Linked by Thom Holwerda on Mon 6th Oct 2008 10:37 UTC, submitted by John Mills
Mono Project The Mono project has released Mono 2.0. As most of you will know, Mono is an open-source implementation of Microsoft's .NET framework for Linux, Mac OS X, Windows, and other operating systems. The 2.0 release comes packed with new features, the main ones being the compiler upgrade to C# 3.0 with support for LINQ, as well as the inclusion of ADO.NET 2.0, ASP.NET 2.0 and System.Windows.Forms 2.0. The release notes detail all the changes and new features.
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RE[4]: Amazing
by lemur2 on Mon 6th Oct 2008 13:38 UTC in reply to "RE[3]: Amazing"
lemur2
Member since:
2007-02-17

You don't have to install Windows.Forms support, it's not a core part of Mono. Nor are ASP.NET or ADO.NET.

You are able to install just the ECMA/ISO standardized portions of Mono. Most (all?) Linux distributions already package it like this, anyway.


If Mono's purpose is to allow porting to Linux of Windows applications originally written under the .NET framework, then Mono 2.0 installed without Windows.Forms, ASP.NET or ADO.NET has no purpose.

http://en.wikipedia.org/wiki/Mono_(software)

Since version 1.9, Mono now apparently contains Moonlight. Moonlight is an implementation of Silverlight, and it includes binary codecs supplied by Microsoft to the Moonlight project.

It would seem that the whole purpose of Mono has now changed. Its purpose now appears to be solely to get Microsoft dependencies installed by default on (some) Linux systems.

BTW: My KDE 4.1.2 Linux system, which is absolutely functional, has no Mono installed on it at all. Not all Linux systems have the Mono trojan installed on them.

This is, I believe, exactly why there has been a bit of an attack campaign launched against KDE 4 recently.

Edited 2008-10-06 13:43 UTC

Reply Parent Score: 2

RE[5]: Amazing
by jstedfast on Mon 6th Oct 2008 13:54 in reply to "RE[4]: Amazing"
jstedfast Member since:
2007-06-21

If Mono's purpose is to allow porting to Linux of Windows applications originally written under the .NET framework, then Mono 2.0 installed without Windows.Forms, ASP.NET or ADO.NET has no purpose.


Whoa, dude, hold your horses. Mono has plenty of other purposes than just making it possible for Windows GUI apps to run on Linux.

How about Windows console apps? ;-)

Hehe, got ya there :p

But seriously, the reason I'm so interested in Mono is for writing Linux applications. I don't care about Windows.

I really like the features that C# offers as a modern language. It's a lot better than writing applications in C, especially since I often find myself reinventing wheels in C that I don't have to reinvent in C#, because the .NET core library already has those things available.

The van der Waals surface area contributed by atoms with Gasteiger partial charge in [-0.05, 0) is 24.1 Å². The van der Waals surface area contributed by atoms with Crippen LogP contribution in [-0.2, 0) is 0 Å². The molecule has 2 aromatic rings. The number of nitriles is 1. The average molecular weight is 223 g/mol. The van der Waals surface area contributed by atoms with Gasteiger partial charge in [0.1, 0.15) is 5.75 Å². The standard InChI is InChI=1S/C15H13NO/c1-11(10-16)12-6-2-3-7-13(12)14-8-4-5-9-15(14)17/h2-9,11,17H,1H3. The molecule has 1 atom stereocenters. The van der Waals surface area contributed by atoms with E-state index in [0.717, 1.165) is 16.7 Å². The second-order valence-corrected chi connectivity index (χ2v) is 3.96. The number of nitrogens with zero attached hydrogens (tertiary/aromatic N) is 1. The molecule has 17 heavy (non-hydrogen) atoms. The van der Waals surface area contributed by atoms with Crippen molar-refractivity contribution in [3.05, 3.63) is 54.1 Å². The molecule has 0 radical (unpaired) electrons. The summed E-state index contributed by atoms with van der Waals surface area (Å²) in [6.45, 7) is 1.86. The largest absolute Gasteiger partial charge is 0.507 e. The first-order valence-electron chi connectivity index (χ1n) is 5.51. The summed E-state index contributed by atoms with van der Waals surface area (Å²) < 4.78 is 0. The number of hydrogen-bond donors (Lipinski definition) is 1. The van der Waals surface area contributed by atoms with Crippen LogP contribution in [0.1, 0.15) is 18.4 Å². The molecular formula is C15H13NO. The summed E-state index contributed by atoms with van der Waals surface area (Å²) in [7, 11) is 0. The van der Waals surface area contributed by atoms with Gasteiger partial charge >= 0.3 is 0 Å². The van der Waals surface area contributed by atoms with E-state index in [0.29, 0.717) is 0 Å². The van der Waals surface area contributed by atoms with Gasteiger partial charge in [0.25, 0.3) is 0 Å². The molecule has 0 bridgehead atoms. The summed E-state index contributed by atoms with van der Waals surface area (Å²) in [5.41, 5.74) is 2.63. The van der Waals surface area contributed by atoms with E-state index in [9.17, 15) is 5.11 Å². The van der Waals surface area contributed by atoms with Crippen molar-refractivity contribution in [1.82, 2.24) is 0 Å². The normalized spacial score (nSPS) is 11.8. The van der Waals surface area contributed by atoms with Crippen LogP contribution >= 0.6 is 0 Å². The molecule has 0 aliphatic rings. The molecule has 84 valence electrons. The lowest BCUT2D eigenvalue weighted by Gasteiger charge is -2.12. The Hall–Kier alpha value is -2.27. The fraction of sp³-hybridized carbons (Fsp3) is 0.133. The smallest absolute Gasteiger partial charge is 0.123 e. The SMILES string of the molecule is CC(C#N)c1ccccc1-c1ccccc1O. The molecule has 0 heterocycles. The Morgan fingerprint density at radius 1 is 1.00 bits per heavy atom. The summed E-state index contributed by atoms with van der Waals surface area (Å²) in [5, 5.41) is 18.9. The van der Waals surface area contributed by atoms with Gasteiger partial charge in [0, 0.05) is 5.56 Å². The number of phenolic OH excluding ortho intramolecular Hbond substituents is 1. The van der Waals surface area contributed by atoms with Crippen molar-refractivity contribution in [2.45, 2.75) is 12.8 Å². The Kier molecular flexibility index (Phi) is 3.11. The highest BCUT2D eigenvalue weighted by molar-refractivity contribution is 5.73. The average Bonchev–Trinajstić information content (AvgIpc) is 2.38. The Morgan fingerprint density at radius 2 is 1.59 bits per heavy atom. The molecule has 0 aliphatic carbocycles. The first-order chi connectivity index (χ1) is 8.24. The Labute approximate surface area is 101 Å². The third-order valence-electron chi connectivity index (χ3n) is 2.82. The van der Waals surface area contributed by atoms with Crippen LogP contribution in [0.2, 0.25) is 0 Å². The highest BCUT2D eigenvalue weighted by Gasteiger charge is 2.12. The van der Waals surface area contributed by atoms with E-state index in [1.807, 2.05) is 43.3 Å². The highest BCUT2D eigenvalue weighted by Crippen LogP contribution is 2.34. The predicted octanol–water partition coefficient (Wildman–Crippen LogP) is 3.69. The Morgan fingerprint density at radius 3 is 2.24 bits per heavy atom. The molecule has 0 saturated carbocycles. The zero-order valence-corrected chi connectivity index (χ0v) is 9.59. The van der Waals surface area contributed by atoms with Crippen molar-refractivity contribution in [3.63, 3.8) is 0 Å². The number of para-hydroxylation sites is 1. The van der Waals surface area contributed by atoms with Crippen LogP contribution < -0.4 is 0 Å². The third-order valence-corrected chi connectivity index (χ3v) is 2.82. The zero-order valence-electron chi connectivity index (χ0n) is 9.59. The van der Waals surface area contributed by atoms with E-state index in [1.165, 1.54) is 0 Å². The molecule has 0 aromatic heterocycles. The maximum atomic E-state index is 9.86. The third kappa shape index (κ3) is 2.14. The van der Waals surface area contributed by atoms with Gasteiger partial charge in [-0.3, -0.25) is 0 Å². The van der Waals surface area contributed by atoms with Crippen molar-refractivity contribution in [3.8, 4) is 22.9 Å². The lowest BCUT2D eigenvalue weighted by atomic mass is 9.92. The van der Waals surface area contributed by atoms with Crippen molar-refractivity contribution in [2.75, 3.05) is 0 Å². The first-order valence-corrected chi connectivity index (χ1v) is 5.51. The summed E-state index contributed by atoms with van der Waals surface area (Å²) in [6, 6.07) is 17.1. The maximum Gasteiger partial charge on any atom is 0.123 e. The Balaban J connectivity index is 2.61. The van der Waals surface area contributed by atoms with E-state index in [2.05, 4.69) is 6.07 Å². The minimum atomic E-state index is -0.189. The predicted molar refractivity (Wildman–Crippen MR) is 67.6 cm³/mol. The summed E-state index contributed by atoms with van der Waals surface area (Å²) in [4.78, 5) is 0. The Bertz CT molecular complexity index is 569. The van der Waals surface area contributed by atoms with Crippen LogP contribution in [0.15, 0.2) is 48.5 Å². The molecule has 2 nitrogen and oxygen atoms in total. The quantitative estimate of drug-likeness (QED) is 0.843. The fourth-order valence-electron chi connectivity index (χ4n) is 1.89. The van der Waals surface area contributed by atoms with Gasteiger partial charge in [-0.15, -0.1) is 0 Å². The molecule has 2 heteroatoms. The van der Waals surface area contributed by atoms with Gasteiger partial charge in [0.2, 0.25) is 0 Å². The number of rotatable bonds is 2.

Since version 1.9, Mono now apparently contains Moonlight.


No, you are confused. Mono 1.9 contains a configure option, "--with-moonlight", which builds a compiler (smcs) that specifically targets the Silverlight 2.0 runtime. It does not include Moonlight itself. It's also, iirc, disabled by default.

Moonlight is an implementation of Silverlight, and it includes binary codecs supplied by Microsoft to the Moonlight project.


Moonlight can be built using ffmpeg (and we'd happily accept a patch to allow Moonlight to build with GStreamer as well) instead of the Microsoft binary codecs. In fact, by default, Moonlight uses ffmpeg.

Reply Parent Score: 7

RE[6]: Amazing
by google_ninja on Tue 7th Oct 2008 17:33 in reply to "RE[5]: Amazing"
google_ninja Member since:
2006-02-05


I really like the features that C# offers as a modern language. It's a lot better than writing applications in C, especially since I often find myself reinventing wheels in C that I don't have to reinvent in C#, because the .NET core library already has those things available.


What I find cool about C# is how readily anders has been accepting good ideas from other languages. I've really been digging stuff like implicit typing with var, and am completely head over heels in love with lambdas, and absolutely adore extension methods.

It is nice to see a mainstream language walk the line between being too conservative about what is appropriate in a statically typed language, and too radical by including everything under the sun.

Reply Parent Score: 3

RE[6]: Amazing
by antwarrior on Thu 9th Oct 2008 12:26 in reply to "RE[5]: Amazing"
antwarrior Member since:
2006-02-11

I agree. From an app dev point of view it puts more options on the table. I'd rather code desktop apps in C# than java or C. Isnt this a no-brainer? I use java for other things and like it more than C# but personal prefernces aside, providing another development offering is always a good thing regardless of your preferences and experiences.

Reply Parent Score: 1

RE[5]: Amazing
by google_ninja on Mon 6th Oct 2008 16:06 in reply to "RE[4]: Amazing"
google_ninja Member since:
2006-02-05

If Mono's purpose is to allow porting to Linux of Windows applications originally written under the .NET framework, then Mono 2.0 installed without Windows.Forms, ASP.NET or ADO.NET has no purpose.


Where the hell did you get that from? The mono project is an effort to make an open source implementation of the CLR, because it is a great platform to work on. The project always encourages Gtk# for new development, winforms is only there for the same reasons that wine exists.

Reply Parent Score: 4